Rhine River reaches fourth high water peak

Many areas of the Netherlands are currently flooded. Credit: Shutterstock/1907009704

The Rhine River has reached its highest level on Sunday, January 7, as it saw its fourth high water peak since November of last year. 

It is extremely rare that such high water levels of the river are observed in this relatively short period of time. However, the large amounts of rainfall have contributed to this, as well as the flooding across the nation.  

As a result of this, the flooding along the major rivers will continue into the following week, partly because the soil is so saturated by the rain that it now can no longer absorb any more water. 

Various water boards in the Netherlands, alongside the authorities and Rijkswaterstaat will continue to closely monitor the situation, especially for damage that could make the now soaking wet dikes unstable. 

To process the volume of water, Rijkswaterstaat put the large weirs on the Lower Rhine near Driel and the Lek near Amerongen to use. The Ravenswaaij barrier is now closed to shipping traffic, alongside the Princess Marijke locks in the Amsterdam-Rhine Canal near Tiel.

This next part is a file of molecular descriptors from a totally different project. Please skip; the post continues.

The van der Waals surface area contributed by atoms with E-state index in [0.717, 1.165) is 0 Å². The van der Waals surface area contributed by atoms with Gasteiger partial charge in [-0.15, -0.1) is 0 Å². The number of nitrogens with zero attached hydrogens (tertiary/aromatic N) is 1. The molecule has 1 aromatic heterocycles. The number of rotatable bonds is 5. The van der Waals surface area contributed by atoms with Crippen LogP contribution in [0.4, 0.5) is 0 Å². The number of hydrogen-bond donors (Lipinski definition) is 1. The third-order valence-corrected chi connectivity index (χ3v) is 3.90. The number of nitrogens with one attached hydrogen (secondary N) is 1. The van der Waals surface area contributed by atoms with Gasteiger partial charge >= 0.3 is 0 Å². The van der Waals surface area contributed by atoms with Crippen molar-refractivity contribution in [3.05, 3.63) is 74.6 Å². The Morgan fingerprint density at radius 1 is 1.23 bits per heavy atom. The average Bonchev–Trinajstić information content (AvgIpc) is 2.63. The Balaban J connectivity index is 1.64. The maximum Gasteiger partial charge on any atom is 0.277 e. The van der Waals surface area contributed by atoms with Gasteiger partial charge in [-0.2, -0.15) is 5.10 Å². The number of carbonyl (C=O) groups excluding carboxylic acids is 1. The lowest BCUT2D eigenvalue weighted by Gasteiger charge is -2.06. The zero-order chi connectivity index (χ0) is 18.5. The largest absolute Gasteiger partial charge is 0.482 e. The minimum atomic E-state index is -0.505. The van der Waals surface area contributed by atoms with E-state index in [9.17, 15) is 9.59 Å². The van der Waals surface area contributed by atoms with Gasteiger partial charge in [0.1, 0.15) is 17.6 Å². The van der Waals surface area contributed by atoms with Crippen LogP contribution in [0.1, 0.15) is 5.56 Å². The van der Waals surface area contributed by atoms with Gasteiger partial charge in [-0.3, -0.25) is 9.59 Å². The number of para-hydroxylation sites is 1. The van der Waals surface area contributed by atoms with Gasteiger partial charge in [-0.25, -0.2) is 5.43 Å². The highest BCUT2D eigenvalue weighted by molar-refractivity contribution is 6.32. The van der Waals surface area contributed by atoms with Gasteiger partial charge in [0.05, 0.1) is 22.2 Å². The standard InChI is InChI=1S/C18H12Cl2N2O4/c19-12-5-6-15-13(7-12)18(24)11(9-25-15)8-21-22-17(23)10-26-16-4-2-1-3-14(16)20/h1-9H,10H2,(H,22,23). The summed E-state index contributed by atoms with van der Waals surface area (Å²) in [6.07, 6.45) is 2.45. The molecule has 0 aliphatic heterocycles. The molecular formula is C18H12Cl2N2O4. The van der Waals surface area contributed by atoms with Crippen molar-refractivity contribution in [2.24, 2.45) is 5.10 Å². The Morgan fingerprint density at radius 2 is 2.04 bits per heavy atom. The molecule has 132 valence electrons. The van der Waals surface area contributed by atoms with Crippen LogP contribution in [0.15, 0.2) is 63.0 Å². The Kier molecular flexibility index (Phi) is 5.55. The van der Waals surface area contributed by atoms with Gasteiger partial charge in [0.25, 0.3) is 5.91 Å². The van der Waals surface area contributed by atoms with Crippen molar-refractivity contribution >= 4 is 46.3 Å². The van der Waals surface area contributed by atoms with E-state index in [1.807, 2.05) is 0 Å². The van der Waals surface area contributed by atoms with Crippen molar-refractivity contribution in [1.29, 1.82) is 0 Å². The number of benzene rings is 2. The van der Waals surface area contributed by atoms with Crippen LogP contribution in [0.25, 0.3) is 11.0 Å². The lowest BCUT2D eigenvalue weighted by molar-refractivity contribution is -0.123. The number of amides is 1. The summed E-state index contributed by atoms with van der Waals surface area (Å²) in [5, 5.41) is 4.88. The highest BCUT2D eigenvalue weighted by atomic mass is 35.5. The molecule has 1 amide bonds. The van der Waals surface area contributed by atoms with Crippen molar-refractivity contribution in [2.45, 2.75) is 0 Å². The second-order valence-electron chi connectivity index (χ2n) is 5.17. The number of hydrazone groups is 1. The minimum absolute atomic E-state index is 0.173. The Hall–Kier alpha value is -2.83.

The high water has also resulted in the closing of the quays and some streets in Nijmegen, Tiel and Arnhem. Herd managers, being warned of the coming weather, have already moved their cattle onto dry land. Sandbags have been placed around doors in residential areas, including Leerdam, Utrecht, to prevent flooding from overflowing rivers. 

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Written by

Jennifer Popplewell

Jennifer is a proud northerner from Sheffield, England, who is currently living in Spain. She loves swimming in rivers, talking to the stars and eating luxurious chocolate.